McAleese is slammed over ‘ignoring’ Dublin’s IRA role

Former Irish president Mary McAleese speaking in the Palace of Westminster in London where she hailed the transformation in relations between the UK and Ireland in the 100 years since Dublin's Easter Rising.

Former Irish president Mary McAleese speaking in the Palace of Westminster in London where she hailed the transformation in relations between the UK and Ireland in the 100 years since Dublin's Easter Rising.

Former Irish president Mary McAleese has been slammed for accusing Britain of blunders in 1969 while failing to mention that Dublin was helping to create PIRA in the same year.

In a speech in the Palace of Westminster on Wednesday Mrs McAleese hailed the transformation in relations between the UK and Ireland since the Easter Rising.

But she also said Britain was wrong to adopt a hands-off role in Northern Ireland in 1969.

“We, whose lives were so deeply affected by events there, are probably entitled to ask what might have happened if the British Government had listened more attentively to my predecessor, Patrick Hillery, when on August 1, 1969, as Ireland’s foreign minister, he came to this city to plead with his UK counterpart, Michael Stewart, that Derry city was a powder keg that needed very sensitive handling,” she said.

Dr Cillian McGrattan, lecturer in politics at the University of Ulster, said that for someone who dedicated her presidency to reconciliation it was “a shabby misstep”.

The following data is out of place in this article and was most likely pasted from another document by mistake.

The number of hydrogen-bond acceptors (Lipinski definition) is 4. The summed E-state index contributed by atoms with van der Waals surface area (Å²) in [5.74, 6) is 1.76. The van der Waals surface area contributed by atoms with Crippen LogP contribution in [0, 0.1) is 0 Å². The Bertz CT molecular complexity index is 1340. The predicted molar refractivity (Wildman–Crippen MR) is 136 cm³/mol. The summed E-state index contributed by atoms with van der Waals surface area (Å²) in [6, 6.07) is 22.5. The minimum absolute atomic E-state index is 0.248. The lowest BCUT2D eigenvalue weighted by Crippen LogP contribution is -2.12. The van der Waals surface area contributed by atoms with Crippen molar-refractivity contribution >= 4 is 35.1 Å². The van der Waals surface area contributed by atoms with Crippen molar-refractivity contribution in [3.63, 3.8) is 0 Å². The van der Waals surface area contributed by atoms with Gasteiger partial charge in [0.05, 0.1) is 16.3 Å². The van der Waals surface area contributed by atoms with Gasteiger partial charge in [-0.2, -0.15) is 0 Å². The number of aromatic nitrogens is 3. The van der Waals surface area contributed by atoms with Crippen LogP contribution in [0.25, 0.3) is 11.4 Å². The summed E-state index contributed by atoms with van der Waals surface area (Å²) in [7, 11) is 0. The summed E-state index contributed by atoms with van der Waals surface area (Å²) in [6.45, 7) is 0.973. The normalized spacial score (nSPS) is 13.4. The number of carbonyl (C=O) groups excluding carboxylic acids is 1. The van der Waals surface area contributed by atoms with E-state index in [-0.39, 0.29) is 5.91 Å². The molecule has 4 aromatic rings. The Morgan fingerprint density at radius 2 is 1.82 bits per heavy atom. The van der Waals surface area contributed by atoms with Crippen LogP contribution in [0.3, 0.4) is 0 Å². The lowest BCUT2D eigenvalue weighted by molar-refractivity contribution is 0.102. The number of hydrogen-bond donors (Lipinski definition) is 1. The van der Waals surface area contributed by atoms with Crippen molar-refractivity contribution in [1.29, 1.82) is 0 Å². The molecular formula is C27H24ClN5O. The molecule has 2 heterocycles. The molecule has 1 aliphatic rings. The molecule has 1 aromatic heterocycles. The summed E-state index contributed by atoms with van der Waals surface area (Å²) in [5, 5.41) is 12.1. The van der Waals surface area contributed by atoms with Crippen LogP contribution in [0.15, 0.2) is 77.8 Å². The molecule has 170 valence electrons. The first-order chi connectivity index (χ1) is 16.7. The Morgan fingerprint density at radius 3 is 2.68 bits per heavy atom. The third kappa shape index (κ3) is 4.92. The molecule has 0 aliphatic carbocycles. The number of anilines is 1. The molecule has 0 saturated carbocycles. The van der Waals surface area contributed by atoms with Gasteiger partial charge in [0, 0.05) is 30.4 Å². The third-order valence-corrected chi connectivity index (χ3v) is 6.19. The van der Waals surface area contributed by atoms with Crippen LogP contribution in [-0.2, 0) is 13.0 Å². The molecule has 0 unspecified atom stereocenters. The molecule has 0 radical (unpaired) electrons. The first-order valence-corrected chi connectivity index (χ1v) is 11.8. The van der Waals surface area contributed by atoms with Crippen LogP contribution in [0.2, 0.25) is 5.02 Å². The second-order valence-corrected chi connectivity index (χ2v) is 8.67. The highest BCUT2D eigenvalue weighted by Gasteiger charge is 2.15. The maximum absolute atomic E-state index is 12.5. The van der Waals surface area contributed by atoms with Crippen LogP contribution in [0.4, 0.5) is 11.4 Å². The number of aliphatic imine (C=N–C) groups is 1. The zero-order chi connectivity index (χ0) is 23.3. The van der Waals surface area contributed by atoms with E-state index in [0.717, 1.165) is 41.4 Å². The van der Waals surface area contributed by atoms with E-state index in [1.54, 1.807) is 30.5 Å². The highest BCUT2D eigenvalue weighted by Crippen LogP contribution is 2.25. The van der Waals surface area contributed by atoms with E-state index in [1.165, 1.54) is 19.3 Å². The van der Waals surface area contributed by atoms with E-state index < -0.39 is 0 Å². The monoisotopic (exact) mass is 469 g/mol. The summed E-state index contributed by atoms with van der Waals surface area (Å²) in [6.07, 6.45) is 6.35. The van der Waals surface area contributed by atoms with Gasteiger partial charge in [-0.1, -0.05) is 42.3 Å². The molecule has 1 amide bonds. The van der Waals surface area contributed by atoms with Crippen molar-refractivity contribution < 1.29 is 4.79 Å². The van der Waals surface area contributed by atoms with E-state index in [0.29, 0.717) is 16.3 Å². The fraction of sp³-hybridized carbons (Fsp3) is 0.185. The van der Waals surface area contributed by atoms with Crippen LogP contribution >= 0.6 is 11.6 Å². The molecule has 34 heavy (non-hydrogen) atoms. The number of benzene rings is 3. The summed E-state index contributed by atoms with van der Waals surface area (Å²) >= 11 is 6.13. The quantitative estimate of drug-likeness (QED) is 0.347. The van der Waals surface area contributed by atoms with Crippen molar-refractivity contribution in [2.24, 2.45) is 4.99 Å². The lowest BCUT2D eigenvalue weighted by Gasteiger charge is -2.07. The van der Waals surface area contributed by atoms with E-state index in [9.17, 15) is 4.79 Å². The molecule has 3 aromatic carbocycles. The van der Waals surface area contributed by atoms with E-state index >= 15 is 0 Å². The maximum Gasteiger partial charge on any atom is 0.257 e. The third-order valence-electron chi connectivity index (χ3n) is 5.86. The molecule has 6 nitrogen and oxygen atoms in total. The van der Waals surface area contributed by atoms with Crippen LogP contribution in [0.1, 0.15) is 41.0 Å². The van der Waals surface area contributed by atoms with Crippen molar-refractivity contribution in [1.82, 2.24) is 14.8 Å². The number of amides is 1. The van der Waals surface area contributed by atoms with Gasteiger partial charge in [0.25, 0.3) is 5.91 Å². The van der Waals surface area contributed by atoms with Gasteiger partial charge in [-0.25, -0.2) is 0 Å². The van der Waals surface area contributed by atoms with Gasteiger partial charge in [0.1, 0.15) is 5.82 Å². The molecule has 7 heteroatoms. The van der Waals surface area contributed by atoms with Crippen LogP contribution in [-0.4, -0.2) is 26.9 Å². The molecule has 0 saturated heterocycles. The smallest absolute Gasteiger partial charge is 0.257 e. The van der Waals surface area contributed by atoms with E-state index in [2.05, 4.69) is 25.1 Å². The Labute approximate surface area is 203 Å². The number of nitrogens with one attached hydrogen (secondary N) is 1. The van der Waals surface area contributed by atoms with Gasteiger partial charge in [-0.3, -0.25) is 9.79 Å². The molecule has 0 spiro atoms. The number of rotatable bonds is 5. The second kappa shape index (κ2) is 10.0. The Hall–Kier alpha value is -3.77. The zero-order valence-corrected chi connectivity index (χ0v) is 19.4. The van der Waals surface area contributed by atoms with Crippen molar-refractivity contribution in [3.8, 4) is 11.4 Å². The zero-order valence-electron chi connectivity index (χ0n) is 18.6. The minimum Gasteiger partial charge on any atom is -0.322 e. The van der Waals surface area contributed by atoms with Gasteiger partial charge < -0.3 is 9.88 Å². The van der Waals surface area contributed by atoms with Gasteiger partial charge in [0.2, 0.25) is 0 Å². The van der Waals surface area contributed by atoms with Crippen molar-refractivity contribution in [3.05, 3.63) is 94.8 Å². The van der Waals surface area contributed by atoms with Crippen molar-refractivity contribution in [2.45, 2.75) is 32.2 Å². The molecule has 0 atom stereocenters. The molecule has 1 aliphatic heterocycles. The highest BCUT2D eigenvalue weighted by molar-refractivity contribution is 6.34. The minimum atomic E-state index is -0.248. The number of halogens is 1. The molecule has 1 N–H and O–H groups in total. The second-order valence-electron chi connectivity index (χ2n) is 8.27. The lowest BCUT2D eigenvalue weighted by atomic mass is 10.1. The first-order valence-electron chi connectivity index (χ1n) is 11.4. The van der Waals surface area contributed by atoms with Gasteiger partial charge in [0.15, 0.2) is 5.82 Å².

She ignored the civil rights movement and the efforts by Terence O’Neill to reform Northern Ireland, he said.

“More damagingly to her reputation, of course, she also ignores the role of the Irish government in facilitating the emergence of the Provisional IRA.”

Until nationalists give up on that kind of “ideological manipulation of the past” then the prospects for reconciliation “seem slight”, he added.

Dr Connal Parr, historian at Fordham University’s London centre, said it seemed strange to criticise the UK in the 1960s while passing over “the well-documented role of Fianna Fail ministers such as Neil Blaney in the formation of the Provisional IRA”.

He added: “We would do well to avoid retrospectively blaming one side and an ‘if only they had’ approach to history, which fuels ongoing division and gets us nowhere in coming to terms with the past,” he added.

DUP MP Gregory Campbell said the improved relations between the UK and Republic of Ireland are to be welcomed by everyone.

“However, the notion that in 1969 the Irish government was an entirely benign force appears to wilfully ignore many key issues,” he said.

Records show Dublin’s plans to split the then Official IRA and arm the newly formed Provisional IRA. This all took place before the outbreak of violence in Londonderry in August 1969.”

In 2012 the Assembly called on Dublin to apologise for its role in the emergence of PIRA.

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